The Dodgers have been a team under a watchful eye for a couple of years now. They’re a team that over the last few years have changed owners, GMs, and players. Last season the bullpen had come under scrutiny and the starting pitching was let down by them all of the 2014 regular season. This caused the Dodgers to do a major overhaul on the bullpen this last offseason.

Turn to the 2015 season and it seems the team has flipped over. Now I know three weeks into the season that you can’t take stats too seriously but certain things do have to be a concern. It seems that roles have been reversed and things you wouldn’t expect of the team have come to fruition. This early in the season it has been the bullpen and hitting that have led the Dodgers into first place and not the starting pitching, which has served the team well in the past.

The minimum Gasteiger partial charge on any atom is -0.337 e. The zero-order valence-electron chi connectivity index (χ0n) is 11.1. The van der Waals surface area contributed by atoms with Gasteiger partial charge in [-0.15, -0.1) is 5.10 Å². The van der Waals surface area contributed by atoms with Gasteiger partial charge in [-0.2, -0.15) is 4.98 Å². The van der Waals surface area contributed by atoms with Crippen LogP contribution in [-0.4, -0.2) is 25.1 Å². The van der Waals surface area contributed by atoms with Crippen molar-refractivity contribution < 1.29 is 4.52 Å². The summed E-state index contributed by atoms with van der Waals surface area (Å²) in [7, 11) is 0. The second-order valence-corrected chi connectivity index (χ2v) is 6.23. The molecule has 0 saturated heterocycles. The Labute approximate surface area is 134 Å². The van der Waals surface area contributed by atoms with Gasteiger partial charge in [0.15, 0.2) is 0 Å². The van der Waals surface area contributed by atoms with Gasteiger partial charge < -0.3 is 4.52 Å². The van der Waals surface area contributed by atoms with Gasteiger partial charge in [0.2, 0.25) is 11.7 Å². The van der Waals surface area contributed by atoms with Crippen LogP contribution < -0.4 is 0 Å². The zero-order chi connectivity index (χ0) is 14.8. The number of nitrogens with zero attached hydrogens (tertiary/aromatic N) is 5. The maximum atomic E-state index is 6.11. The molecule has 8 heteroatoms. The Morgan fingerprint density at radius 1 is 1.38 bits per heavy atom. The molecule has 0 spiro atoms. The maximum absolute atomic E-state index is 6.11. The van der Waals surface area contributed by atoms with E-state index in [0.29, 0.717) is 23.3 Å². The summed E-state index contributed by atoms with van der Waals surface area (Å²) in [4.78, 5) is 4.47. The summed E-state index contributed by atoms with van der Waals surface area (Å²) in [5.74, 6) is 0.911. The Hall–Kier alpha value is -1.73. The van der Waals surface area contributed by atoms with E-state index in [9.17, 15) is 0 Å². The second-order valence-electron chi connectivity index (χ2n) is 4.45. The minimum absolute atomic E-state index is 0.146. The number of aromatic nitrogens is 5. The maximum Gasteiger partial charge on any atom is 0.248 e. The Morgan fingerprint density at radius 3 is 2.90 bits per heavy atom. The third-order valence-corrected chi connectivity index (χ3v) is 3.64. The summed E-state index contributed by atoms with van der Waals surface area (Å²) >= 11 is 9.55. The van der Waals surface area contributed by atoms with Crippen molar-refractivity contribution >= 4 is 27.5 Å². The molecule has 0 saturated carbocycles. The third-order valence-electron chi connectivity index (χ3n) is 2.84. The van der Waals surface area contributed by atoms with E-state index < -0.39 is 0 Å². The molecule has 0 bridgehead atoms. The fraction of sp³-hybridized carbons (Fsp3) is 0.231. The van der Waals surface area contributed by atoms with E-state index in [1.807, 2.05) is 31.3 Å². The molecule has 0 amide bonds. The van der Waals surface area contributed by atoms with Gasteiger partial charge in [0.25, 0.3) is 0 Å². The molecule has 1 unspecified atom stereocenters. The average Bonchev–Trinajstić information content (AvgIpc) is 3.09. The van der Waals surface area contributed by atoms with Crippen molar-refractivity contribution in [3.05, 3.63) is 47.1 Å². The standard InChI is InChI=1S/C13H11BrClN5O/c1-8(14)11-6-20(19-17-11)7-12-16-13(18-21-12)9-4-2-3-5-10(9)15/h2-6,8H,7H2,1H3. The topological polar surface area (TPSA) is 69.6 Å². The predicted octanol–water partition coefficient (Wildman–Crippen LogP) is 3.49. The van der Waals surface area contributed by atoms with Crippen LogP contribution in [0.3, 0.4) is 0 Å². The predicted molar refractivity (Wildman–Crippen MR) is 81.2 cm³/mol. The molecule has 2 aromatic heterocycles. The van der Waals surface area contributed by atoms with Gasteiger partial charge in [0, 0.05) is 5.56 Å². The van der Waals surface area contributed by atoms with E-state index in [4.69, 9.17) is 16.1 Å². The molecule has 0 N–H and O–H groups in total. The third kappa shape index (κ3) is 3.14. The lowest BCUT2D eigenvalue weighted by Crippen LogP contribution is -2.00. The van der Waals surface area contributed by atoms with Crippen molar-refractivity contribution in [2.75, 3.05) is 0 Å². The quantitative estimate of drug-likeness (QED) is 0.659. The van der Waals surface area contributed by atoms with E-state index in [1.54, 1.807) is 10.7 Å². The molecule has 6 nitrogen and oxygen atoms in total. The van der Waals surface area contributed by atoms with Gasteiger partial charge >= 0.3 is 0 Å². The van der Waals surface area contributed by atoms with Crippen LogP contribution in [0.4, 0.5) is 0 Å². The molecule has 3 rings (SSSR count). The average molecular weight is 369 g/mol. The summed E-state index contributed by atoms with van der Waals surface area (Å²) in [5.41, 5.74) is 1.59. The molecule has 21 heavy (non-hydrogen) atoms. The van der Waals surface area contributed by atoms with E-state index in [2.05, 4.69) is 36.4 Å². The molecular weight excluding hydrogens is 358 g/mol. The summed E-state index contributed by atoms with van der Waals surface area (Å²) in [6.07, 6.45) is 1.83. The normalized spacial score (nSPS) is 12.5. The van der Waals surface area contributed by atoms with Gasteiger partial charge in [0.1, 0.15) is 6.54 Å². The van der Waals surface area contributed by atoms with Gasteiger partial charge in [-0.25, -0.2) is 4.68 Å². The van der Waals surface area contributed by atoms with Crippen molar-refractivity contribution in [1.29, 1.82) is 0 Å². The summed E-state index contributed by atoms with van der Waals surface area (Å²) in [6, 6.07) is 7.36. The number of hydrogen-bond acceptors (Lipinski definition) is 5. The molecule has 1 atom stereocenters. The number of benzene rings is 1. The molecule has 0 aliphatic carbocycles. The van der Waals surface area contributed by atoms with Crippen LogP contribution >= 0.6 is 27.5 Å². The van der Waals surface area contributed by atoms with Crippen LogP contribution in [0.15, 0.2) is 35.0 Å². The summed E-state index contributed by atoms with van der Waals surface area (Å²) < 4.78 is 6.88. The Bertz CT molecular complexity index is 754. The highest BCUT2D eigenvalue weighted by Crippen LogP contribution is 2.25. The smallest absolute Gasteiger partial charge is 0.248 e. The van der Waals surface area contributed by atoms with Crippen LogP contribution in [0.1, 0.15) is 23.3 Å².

In fact if you look at the Dodgers’ starting pitching there are two surprising stats that stand out above all others. The first is that every Dodger’s starter, with the exception of Zack Greinke, has an ERA over 4.00. The second is that, combined, Dodgers starters have a MLB worst HR/FB ratio of 19.4%. The reason the HR/FB ratio is so surprising is that of all of the games the Dodgers have played so far have been in PETCO Park, AT&T Park, Chase Field, and of course Dodger Stadium. None of which are known as home run friendly ballparks to say the least.

The bullpen this season has turned a page and instead of letting the starting pitching down, they have actually picked them up. While they may have struggled in the three game series against the Giants, the Dodgers bullpen has been steady for the most part. In fact they lead MLB with a combined WAR of 1.3 and a combined K/9 of 11.42. Yimi Garcia has been amazing, striking out 16 batters to lead the NL in strikeouts for a reliever.

On the other side of the field, the hitting has been spectacular, leading the entire league with 5.0 WAR, .356 wOBA, and 134 wRC+. Add a second-best 6.4 defensive rating and you have a team poised to run the NL into the ground. If the starting pitching that can match the rest of the team’s production, you could have a Dodgers team ready to give the 1998 Yankees a run for their money.

 

(Stats courtesy of Fangraphs.com)

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